On the 25th anniversary of Charlie Howard’s murder, it’s important for the entire community to keep in mind that homophobia and heterosexism kill, and the victims are disproportionately our young people.
The death rate for lesbian, bisexual, gay and transgender, or LBGT, youth is higher than the national average for their age cohort, including death by suicide because of the trauma these youth receive from the homo-hatred that is pandemic in schools, families and even faith communities.
The good news is that within every religious tradition there is a movement under way to re-examine traditional thinking about human sexuality, moral norms and social diversity. Among progressive Jews, Protestants Christians and the Unitarian Universalists, a “welcoming congregation” movement has developed in the last 20 years to promote the full inclusion and spiritual leadership of LBGT people and to bless same-sex unions and LBGT families.
In Maine, a statewide interfaith coalition, the Religious Coalition Against Discrimination, worked tirelessly to help pass the 2005 legislation that amended Maine’s Human Rights Act to include protection against discrimination on the basis of sexual orientation and gender identity and expression. Similarly, the Religious Coalition for the Freedom to Marry in Maine represents nearly 200 leaders from 15 different faith traditions that support civil marriage for same-sex couples.
One of the lessons in the aftermath of Charlie Howard’s murder is that the silence of well-intentioned, responsible people allows the hate and devaluing to go unchallenged. The three youth who killed Charlie Howard were not social rebels acting out against societal norms and values, but as the psychologists who interviewed the boys determined, these were social conformists who thought they would be rewarded for acting in conformity to this community’s norms. In fact, when the three boys returned to Bangor High School, they were cheered as heroes by their peers and some adults.
A second lesson is that we bear a responsibility for naming the problem rightly. The problem is misnamed as homosexuality or “those people.” Rather the social ill is homophobia (the devaluing of LBGT people and the disdain expressed toward this social group) and heterosexism, which grants unearned privileges for heterosexually identified persons and regards all others as not only different but defective in their humanity. Heterosexism is enforced ultimately by violence and threats of violence, and such violence is still a present danger in this and most other communities.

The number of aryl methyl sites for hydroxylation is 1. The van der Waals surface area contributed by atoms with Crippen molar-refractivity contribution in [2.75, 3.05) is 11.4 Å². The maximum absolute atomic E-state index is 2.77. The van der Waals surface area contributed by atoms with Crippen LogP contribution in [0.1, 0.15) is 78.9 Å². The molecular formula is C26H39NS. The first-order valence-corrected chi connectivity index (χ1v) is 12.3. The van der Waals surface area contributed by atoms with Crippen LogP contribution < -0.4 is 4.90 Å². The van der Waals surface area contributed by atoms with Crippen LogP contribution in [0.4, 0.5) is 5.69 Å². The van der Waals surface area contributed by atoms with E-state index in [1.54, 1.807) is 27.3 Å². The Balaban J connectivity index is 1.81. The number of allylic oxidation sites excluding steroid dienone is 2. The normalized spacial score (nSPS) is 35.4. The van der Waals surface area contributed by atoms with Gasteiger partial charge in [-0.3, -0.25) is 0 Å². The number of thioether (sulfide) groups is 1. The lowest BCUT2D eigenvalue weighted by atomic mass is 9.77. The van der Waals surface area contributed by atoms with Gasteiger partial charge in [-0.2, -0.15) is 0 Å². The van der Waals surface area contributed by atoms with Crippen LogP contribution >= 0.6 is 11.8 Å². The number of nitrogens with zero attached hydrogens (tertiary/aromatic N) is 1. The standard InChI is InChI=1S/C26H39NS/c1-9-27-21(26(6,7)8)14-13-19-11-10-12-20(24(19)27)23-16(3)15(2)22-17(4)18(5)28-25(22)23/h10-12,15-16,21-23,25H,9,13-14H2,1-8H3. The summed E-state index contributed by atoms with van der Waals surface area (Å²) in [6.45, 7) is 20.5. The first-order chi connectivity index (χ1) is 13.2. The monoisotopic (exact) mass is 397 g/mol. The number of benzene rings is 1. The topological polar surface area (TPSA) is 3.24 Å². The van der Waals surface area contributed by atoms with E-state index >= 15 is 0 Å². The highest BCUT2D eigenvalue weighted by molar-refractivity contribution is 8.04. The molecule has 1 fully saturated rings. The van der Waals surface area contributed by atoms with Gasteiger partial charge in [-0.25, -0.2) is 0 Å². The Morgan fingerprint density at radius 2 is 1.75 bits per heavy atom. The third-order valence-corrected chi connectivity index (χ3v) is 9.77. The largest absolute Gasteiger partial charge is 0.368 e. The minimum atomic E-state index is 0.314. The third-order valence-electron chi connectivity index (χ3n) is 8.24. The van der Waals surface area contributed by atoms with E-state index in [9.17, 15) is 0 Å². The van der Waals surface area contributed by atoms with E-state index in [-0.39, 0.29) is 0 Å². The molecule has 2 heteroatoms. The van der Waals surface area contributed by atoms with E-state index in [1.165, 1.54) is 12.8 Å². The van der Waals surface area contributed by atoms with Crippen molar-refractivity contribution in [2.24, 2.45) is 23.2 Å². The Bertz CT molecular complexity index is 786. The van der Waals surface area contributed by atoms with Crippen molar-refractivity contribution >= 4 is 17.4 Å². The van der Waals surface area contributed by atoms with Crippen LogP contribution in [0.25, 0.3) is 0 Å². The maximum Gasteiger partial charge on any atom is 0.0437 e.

A third lesson is about shame and healing. Back in 1984, I remember the appalling absence of shame, by and large, in the Bangor community in the aftermath of Charlie Howard’s killing. Many people acted shamelessly, either giving no thought to Howard’s demise or else figuring that he was likely an “appropriate victim,” given the shame typically attached to being openly gay. The Rev. Rich Forcier and Bangor’s Unitarian congregation were the exception. They, along with a brave band of mostly women, held a public vigil, to mourn and protest this crime. Shame on Bangor, they rightly said.
Now years later, it’s a healthy sign that many more people register embarrassment, outrage and, yes, even shame that such an event happened in their city, their state and their country. For those of us who are lesbian, gay, bisexual and transgender, we’ve learned the value of claiming the goodness of our lives and the healing power of pride. We’ve come to realize that we can honor Charlie Howard and others who have lost their lives by living our lives openly with self-respect and with determination to make the world safer for difference.
A final lesson is that the moral integrity of religious communities depends on our standing firmly on the side of justice and extending radical hospitality to LBGT and other marginalized people. Because religion has long been associated with anti-gay sentiment, people of faith in every tradition must critique and discard those religious teachings, including skewed biblical interpretations, that are oppressive and dehumanizing. We need to repent of anti-gay “preaching” not in order to be politically correct, but in order to be faithful. The Sacred Spirit whom I worship delights in a diverse creation and invites all to participate in a shared commonwealth on one, and only one, condition: that we also welcome all others, especially the “widows, orphans and strangers” in our midst, as our sisters and brothers.
Rather than toss Charlie Howard over the bridge in downtown Bangor, we should have embraced him as our own and thanked God for his flamboyant self.
Marvin M. Ellison teaches Christian ethics at Bangor Theological Seminary and co-convenes the Religious Coalition for the Freedom to Marry in Maine.